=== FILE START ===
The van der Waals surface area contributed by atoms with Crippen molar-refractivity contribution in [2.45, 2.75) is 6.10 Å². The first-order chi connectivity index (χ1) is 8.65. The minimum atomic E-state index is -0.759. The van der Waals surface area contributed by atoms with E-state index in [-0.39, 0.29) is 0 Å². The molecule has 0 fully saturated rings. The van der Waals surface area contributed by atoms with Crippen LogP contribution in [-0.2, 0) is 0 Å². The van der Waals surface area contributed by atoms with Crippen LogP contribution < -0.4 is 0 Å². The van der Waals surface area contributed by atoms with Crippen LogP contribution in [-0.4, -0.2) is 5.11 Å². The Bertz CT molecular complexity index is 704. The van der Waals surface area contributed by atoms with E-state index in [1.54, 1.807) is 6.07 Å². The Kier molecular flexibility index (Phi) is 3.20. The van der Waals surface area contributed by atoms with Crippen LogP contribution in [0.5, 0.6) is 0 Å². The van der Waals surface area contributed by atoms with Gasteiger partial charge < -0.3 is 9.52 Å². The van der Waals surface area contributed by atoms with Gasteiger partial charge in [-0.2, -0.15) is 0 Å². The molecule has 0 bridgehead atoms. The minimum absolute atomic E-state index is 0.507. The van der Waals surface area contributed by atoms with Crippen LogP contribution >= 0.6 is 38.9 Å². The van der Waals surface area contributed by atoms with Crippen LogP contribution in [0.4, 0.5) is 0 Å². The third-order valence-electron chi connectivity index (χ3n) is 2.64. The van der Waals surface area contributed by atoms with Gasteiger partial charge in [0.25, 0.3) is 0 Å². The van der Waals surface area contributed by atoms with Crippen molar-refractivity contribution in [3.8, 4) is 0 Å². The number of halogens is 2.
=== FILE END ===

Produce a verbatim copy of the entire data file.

The van der Waals surface area contributed by atoms with Crippen molar-refractivity contribution in [2.45, 2.75) is 6.10 Å². The first-order chi connectivity index (χ1) is 8.65. The minimum atomic E-state index is -0.759. The van der Waals surface area contributed by atoms with E-state index in [-0.39, 0.29) is 0 Å². The molecule has 0 fully saturated rings. The van der Waals surface area contributed by atoms with Crippen LogP contribution in [-0.2, 0) is 0 Å². The van der Waals surface area contributed by atoms with Crippen LogP contribution < -0.4 is 0 Å². The van der Waals surface area contributed by atoms with Crippen LogP contribution in [-0.4, -0.2) is 5.11 Å². The Bertz CT molecular complexity index is 704. The van der Waals surface area contributed by atoms with E-state index in [1.54, 1.807) is 6.07 Å². The Kier molecular flexibility index (Phi) is 3.20. The van der Waals surface area contributed by atoms with Crippen LogP contribution in [0.5, 0.6) is 0 Å². The van der Waals surface area contributed by atoms with Gasteiger partial charge < -0.3 is 9.52 Å². The van der Waals surface area contributed by atoms with Gasteiger partial charge in [-0.2, -0.15) is 0 Å². The molecule has 0 bridgehead atoms. The minimum absolute atomic E-state index is 0.507. The van der Waals surface area contributed by atoms with Crippen LogP contribution >= 0.6 is 38.9 Å². The van der Waals surface area contributed by atoms with Crippen LogP contribution in [0.4, 0.5) is 0 Å². The third-order valence-electron chi connectivity index (χ3n) is 2.64. The van der Waals surface area contributed by atoms with Gasteiger partial charge in [0.25, 0.3) is 0 Å². The van der Waals surface area contributed by atoms with Crippen molar-refractivity contribution in [3.8, 4) is 0 Å². The number of halogens is 2.